COLUMN

The PM’s black, travelling cloud

The Prime Minister, like any great wine, does not usually travel well. And that is a great shame

STEWART MacLEOD September 4 1989
COLUMN

The PM’s black, travelling cloud

The Prime Minister, like any great wine, does not usually travel well. And that is a great shame

STEWART MacLEOD September 4 1989

The PM’s black, travelling cloud

COLUMN

The Prime Minister, like any great wine, does not usually travel well. And that is a great shame

STEWART MacLEOD

Just as John Turner had the smarts to call for the services of an image consultant, who, among other things, exorcised his staccato speaking style, Prime Minister Brian Mulroney should think about hiring perfection-abroad consultants.

No, we’re not talking about routine tourbooking agents. What our Prime Minister needs is a tactical team of travel overlords, some with political sense, some with common sense, some with a sixth sense, to tell him when it’s safe to leave Canada and how to perform on foreign soils.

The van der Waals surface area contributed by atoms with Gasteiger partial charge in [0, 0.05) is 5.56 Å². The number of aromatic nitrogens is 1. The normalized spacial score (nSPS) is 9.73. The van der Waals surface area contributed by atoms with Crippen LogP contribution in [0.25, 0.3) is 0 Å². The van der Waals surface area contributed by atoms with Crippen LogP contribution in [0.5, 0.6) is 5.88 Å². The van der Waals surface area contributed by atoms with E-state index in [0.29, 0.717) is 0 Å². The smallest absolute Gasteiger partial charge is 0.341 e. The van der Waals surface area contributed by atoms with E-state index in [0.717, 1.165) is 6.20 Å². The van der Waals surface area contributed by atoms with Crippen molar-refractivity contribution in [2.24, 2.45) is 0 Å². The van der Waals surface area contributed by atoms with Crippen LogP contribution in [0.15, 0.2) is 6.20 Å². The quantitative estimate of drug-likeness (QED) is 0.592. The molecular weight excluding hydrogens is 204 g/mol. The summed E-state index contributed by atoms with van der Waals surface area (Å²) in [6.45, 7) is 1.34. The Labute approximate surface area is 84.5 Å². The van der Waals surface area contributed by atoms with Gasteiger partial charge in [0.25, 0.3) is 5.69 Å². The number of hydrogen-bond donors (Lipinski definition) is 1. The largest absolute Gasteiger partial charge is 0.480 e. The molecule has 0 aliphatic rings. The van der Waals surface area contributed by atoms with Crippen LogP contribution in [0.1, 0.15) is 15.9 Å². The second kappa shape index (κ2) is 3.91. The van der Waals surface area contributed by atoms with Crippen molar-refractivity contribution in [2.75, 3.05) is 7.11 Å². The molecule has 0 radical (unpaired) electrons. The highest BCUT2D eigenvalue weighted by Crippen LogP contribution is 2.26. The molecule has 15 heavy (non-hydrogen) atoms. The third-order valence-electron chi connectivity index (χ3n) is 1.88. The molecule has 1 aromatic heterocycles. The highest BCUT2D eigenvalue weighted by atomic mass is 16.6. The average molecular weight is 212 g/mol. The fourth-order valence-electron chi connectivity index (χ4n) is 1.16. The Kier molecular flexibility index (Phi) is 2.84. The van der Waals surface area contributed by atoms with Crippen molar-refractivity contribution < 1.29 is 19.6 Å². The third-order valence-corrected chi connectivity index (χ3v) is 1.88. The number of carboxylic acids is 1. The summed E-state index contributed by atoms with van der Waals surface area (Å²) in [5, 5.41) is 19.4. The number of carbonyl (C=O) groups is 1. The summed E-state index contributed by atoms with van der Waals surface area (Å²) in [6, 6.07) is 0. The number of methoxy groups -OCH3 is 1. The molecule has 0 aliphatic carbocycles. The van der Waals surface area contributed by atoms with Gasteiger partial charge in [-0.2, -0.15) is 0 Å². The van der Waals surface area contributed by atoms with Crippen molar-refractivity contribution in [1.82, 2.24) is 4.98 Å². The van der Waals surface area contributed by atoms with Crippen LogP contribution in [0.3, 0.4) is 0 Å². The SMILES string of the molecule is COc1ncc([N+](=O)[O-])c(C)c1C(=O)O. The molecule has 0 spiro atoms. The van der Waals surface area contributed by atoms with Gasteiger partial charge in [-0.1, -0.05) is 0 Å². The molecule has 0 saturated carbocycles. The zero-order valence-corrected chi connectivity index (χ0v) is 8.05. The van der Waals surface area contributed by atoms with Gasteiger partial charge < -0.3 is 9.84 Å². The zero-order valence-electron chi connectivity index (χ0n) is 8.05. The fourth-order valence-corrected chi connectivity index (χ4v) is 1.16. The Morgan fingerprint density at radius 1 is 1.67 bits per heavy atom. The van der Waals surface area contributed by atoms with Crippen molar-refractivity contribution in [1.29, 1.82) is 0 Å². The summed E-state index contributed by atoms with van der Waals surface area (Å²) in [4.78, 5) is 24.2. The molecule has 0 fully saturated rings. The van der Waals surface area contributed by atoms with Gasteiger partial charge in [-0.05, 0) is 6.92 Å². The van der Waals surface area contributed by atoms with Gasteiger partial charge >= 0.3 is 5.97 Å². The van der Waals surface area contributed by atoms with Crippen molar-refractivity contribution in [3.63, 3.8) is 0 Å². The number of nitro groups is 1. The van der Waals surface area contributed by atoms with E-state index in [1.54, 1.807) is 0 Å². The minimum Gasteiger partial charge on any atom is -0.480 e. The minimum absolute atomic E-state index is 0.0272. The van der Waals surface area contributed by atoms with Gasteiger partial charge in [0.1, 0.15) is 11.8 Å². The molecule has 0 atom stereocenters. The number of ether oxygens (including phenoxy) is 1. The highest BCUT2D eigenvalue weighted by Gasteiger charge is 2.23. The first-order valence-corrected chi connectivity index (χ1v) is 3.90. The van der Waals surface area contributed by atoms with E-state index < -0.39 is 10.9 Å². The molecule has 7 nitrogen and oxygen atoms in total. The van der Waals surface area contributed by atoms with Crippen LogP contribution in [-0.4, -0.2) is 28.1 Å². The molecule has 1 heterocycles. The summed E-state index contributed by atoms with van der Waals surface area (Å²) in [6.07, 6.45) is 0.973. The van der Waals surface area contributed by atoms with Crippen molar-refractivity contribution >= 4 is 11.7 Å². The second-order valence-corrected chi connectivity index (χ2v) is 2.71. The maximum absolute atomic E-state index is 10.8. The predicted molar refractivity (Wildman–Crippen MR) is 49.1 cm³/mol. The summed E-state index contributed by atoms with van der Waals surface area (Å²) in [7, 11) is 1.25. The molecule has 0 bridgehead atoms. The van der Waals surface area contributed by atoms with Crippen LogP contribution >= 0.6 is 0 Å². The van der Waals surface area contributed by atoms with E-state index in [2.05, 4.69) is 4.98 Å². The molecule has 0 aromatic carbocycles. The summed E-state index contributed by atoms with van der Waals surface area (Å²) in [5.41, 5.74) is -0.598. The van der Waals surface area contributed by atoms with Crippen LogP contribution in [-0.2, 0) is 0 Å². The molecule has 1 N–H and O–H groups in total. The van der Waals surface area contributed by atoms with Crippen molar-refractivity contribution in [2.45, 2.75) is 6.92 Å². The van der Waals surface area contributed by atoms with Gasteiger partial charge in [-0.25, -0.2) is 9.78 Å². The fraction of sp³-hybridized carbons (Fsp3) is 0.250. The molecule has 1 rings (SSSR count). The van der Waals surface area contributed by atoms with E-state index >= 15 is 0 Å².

You see, Mulroney is like a fine vintage Burgundy wine, the kind which inspires connoisseurs to say “hmmm” before offering such analytical assessments as “impertinent bouquet,” “impudent aftertaste” and “mischievous for palatial palates.”

Sorry for that early digression. But it’s a roundabout way of saying that the Prime Minister, like any great wine, doesn’t usually travel well. And it’s a great pity because, from the days when Mackenzie King first slumped down the gangplank from the Empress of Australia, foreign travel for prime ministers has always been a public-relations bonanza.

They went abroad to escape the political hassles at home; they went to be greeted on red carpets by heads of state; to be photographed with the Queen, the Pope, the New Zealand Dairy Princess. Their gleaming hosts would tell Canadian TV viewers that talks had been not only “frank, friendly and fruitful”—they’re always that—but also damned interesting.

Great for the folks back home. Their prime minister was knocking ’em dead, while saving the United Nations, the British monarchy and the odd Tibetan temple. Quick, name one occasion when a Canadian prime minister was even remotely embarrassed on foreign soil. Okay, if you want to be picky, we can go back